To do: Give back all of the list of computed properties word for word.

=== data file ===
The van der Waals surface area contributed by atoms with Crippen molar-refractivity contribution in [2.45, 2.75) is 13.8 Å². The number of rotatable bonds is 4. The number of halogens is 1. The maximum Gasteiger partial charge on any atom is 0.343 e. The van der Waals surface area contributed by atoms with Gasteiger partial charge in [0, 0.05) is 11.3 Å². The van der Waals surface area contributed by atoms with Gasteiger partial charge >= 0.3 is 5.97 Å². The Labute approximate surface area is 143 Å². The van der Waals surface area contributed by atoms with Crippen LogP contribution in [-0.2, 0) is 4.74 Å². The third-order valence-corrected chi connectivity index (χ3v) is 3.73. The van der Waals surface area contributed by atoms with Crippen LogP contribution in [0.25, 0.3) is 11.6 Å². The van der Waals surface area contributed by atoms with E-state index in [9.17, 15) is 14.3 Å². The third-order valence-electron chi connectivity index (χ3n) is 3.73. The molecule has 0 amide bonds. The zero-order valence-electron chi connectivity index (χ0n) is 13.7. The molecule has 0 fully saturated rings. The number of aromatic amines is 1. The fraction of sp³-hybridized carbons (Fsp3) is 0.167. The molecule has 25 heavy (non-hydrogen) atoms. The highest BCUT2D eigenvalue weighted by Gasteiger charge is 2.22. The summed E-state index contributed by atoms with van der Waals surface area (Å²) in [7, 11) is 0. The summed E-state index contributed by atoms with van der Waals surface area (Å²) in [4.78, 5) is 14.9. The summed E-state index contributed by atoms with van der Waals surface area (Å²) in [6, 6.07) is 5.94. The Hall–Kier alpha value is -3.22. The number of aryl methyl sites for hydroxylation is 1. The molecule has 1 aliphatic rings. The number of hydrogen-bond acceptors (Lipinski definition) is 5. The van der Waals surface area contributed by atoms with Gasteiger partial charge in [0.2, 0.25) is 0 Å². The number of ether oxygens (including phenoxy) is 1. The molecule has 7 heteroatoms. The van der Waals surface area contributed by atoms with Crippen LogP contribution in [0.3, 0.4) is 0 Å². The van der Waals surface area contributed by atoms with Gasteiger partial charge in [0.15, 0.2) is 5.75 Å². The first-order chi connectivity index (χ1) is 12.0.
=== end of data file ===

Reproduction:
The van der Waals surface area contributed by atoms with Crippen molar-refractivity contribution in [2.45, 2.75) is 13.8 Å². The number of rotatable bonds is 4. The number of halogens is 1. The maximum Gasteiger partial charge on any atom is 0.343 e. The van der Waals surface area contributed by atoms with Gasteiger partial charge in [0, 0.05) is 11.3 Å². The van der Waals surface area contributed by atoms with Gasteiger partial charge >= 0.3 is 5.97 Å². The Labute approximate surface area is 143 Å². The van der Waals surface area contributed by atoms with Crippen LogP contribution in [-0.2, 0) is 4.74 Å². The third-order valence-corrected chi connectivity index (χ3v) is 3.73. The van der Waals surface area contributed by atoms with Crippen LogP contribution in [0.25, 0.3) is 11.6 Å². The van der Waals surface area contributed by atoms with E-state index in [9.17, 15) is 14.3 Å². The third-order valence-electron chi connectivity index (χ3n) is 3.73. The molecule has 0 amide bonds. The zero-order valence-electron chi connectivity index (χ0n) is 13.7. The molecule has 0 fully saturated rings. The number of aromatic amines is 1. The fraction of sp³-hybridized carbons (Fsp3) is 0.167. The molecule has 25 heavy (non-hydrogen) atoms. The highest BCUT2D eigenvalue weighted by Gasteiger charge is 2.22. The summed E-state index contributed by atoms with van der Waals surface area (Å²) in [7, 11) is 0. The summed E-state index contributed by atoms with van der Waals surface area (Å²) in [4.78, 5) is 14.9. The summed E-state index contributed by atoms with van der Waals surface area (Å²) in [6, 6.07) is 5.94. The Hall–Kier alpha value is -3.22. The number of aryl methyl sites for hydroxylation is 1. The molecule has 1 aliphatic rings. The number of hydrogen-bond acceptors (Lipinski definition) is 5. The van der Waals surface area contributed by atoms with Gasteiger partial charge in [0.2, 0.25) is 0 Å². The number of ether oxygens (including phenoxy) is 1. The molecule has 7 heteroatoms. The van der Waals surface area contributed by atoms with Crippen LogP contribution in [0.3, 0.4) is 0 Å². The van der Waals surface area contributed by atoms with Gasteiger partial charge in [0.15, 0.2) is 5.75 Å². The first-order chi connectivity index (χ1) is 12.0.